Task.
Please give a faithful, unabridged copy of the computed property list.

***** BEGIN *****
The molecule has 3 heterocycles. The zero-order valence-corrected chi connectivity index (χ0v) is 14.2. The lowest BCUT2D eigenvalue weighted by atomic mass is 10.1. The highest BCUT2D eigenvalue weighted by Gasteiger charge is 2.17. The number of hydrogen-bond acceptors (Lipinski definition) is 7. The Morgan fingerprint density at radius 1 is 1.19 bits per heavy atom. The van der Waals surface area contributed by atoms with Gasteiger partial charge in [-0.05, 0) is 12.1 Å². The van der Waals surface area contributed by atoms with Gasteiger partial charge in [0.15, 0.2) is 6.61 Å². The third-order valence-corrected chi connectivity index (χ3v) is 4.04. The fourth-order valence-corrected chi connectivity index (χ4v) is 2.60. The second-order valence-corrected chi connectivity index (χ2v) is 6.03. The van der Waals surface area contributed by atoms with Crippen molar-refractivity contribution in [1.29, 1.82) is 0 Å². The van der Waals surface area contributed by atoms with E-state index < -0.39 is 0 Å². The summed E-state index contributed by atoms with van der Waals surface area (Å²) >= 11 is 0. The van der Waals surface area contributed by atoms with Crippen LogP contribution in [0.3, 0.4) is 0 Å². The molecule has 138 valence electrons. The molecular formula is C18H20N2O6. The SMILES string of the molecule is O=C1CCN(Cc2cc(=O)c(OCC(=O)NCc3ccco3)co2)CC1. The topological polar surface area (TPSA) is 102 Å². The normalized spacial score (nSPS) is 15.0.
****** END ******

The molecule has 3 heterocycles. The zero-order valence-corrected chi connectivity index (χ0v) is 14.2. The lowest BCUT2D eigenvalue weighted by atomic mass is 10.1. The highest BCUT2D eigenvalue weighted by Gasteiger charge is 2.17. The number of hydrogen-bond acceptors (Lipinski definition) is 7. The Morgan fingerprint density at radius 1 is 1.19 bits per heavy atom. The van der Waals surface area contributed by atoms with Gasteiger partial charge in [-0.05, 0) is 12.1 Å². The van der Waals surface area contributed by atoms with Gasteiger partial charge in [0.15, 0.2) is 6.61 Å². The third-order valence-corrected chi connectivity index (χ3v) is 4.04. The fourth-order valence-corrected chi connectivity index (χ4v) is 2.60. The second-order valence-corrected chi connectivity index (χ2v) is 6.03. The van der Waals surface area contributed by atoms with Crippen molar-refractivity contribution in [1.29, 1.82) is 0 Å². The van der Waals surface area contributed by atoms with E-state index < -0.39 is 0 Å². The summed E-state index contributed by atoms with van der Waals surface area (Å²) >= 11 is 0. The van der Waals surface area contributed by atoms with Crippen LogP contribution in [0.3, 0.4) is 0 Å². The molecule has 138 valence electrons. The molecular formula is C18H20N2O6. The SMILES string of the molecule is O=C1CCN(Cc2cc(=O)c(OCC(=O)NCc3ccco3)co2)CC1. The topological polar surface area (TPSA) is 102 Å². The normalized spacial score (nSPS) is 15.0.